Shurooq Amin is a Kuwaiti artist, poet, and professor at Kuwait University. In two recent art exhibitions, “It’s a Man’s World” and “Society Girls,” Amin has explored themes of gender, identity, duality, religion, and hypocrisy in Middle Eastern and Arab societies. Her colorful mixed-media tableaux depict Kuwaitis in trendy clothes lounging, smoking hookah, and playing cards, their faces all eerily erased.
When I was in middle school, a friend of my parents gave me a sketchbook for a birthday I can’t remember. That sketchbook is in my house back in Arizona somewhere. The pages are full of pencil sketches that shows a time when I didn’t think too much about anything. There was school, homework, some free time, sleep, on repeat. The pages are mainly lots of fashion sketches, to doodles and swirls and hennah designs to magazine cutouts of things that amused me. College happened and work happened and it’s been a while, to say the least. I went onto photography to posting about other artists that I found inspirational and kept thinking about how I should/will eventually go back to doing some of my own.
There was a stint in Bangladesh when out of desperation (and in an attempt to get my mental sanity back) I just took a CNG and went to New Market one day and bought bunch of canvas and oil paint. I didn’t even bother bargaining and asserting my look-at-me-try-to-be-native-ness. I transformed one of the patios in my parents’ empty flat in Shymoli and painted away not thinking much. I eventually had to discard that patio because again, life happened- getting ready for grad school, going to social events, wrapping up my time. I just left my supplies there and have no idea how much dust has gathered around my paintings. (There was one painting, oil on canvas, of a deconstructed American flag, with just one diagonal white stripe. I painted this to spite my then-someone who was annoyed at me for missing home so much. It happens.)
I don’t know what it is about San Francisco that made me look up art supplies and make the walk today to Flax in SoMa.
I was feeling the same kind of unnecessary loneliness/desperation I did in Dhaka over a year ago, but also the need to get back to something that used to make me happy. When I entered the store, I was reminded back not of Arizona but Japan, when I was, for some reason, obsessed with stationary supplies and gel pens.
The high ceiling warehouse-esque art supply store was full of all types of paper and pen and amazing craft supplies. Everything smelled clean and new, waiting to be used. I left the place with just one, simply 5×8 black bound sketchbook.
The founder, Herman Flax moved out west during the Great Depression from New Jersey and opened this magical place in downtown SF in 1938. His brother became involved and Sam Flax opened the now art-supply chain.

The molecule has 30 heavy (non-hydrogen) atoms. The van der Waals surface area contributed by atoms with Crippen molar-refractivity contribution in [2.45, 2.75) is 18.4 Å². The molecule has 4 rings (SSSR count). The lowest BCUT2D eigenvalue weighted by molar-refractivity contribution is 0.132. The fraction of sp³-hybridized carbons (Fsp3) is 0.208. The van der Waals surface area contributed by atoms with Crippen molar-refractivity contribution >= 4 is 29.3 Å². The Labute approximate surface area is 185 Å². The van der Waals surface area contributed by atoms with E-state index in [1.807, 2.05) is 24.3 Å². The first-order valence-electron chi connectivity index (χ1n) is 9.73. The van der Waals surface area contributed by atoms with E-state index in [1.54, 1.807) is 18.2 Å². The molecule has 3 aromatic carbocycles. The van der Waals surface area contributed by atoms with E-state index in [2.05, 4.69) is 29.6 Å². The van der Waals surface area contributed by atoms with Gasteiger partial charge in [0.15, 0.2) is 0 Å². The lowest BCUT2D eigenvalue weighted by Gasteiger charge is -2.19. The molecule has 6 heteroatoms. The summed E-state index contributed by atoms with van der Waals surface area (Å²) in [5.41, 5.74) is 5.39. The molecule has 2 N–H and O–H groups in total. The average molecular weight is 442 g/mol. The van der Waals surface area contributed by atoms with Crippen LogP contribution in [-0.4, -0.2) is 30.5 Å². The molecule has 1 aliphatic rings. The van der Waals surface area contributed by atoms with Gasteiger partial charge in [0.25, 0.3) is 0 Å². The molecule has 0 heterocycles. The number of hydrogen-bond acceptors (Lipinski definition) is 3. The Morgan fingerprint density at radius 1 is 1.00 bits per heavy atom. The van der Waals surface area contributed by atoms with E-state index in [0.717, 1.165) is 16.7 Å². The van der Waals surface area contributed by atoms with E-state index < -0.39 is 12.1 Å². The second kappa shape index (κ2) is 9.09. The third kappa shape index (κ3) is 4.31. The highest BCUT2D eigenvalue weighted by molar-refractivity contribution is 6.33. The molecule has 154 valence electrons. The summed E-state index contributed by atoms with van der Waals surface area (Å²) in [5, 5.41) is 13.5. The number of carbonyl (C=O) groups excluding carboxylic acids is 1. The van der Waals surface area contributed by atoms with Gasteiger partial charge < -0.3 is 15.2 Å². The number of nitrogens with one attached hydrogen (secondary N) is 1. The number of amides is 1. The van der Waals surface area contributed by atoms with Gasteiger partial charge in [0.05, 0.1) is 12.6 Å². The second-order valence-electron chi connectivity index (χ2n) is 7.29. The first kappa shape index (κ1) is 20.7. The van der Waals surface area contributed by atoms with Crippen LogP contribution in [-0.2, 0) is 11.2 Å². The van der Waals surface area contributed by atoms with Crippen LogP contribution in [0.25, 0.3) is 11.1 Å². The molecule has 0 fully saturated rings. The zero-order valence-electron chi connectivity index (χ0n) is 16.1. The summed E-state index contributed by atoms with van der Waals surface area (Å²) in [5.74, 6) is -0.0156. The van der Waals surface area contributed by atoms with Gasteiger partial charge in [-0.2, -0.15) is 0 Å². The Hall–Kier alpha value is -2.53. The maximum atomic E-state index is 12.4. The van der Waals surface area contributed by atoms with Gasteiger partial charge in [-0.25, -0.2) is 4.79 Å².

The New York Times said it best:
From their glass-counter fiefs, Flax’s staff oversees a Willie Wonka factory of paper, ink and innovation. The large paper room of custom-made steel flat files holds about 9,000 varieties, ranging from pressed sheets with “floral inclusions” … to a Japanese silk-screened printed paper, or washi, at more than $20 a sheet.
I love this city.
I will post some sketches soon.
Flax Art and Design, 1699 Market Street, San Francisco; (415) 552-2355
Mindy Kaling’s show, “The Mindy Project,” wrapped up its first season last Tuesday. In its first year, the show picked up critical attention and found an audience. More importantly, the show found confidence and its voice, and it developed characters and relationships true to Kaling’s signature comedic style. While the majority of the main cast is white, the show cast Utkarsh Ambudkar to play Rishi, Mindy’s little brother, for a couple of episodes in the first season.
Rishi is a hilarious, complex, and multifaceted character, a strong role for an Indian American male. He can be considered “The Mindy Project’s” take on the emerging stereotype of an Indian American “faux-gangster” male. Although he is studying science at Stanford University, Rishi is more interested in moving to New York City and becoming a rapper. Interestingly enough, Rishi isn’t just a “typical American kid trying to make it in a creative field,” a trap that many writers who want to normalize the minority experience fall into. He’s actually cool. Instead of being another corny wannabe, Rishi is a great rapper who can command a room, be it a break room full of Mindy’s coworkers or a “Battle of the Rappers.”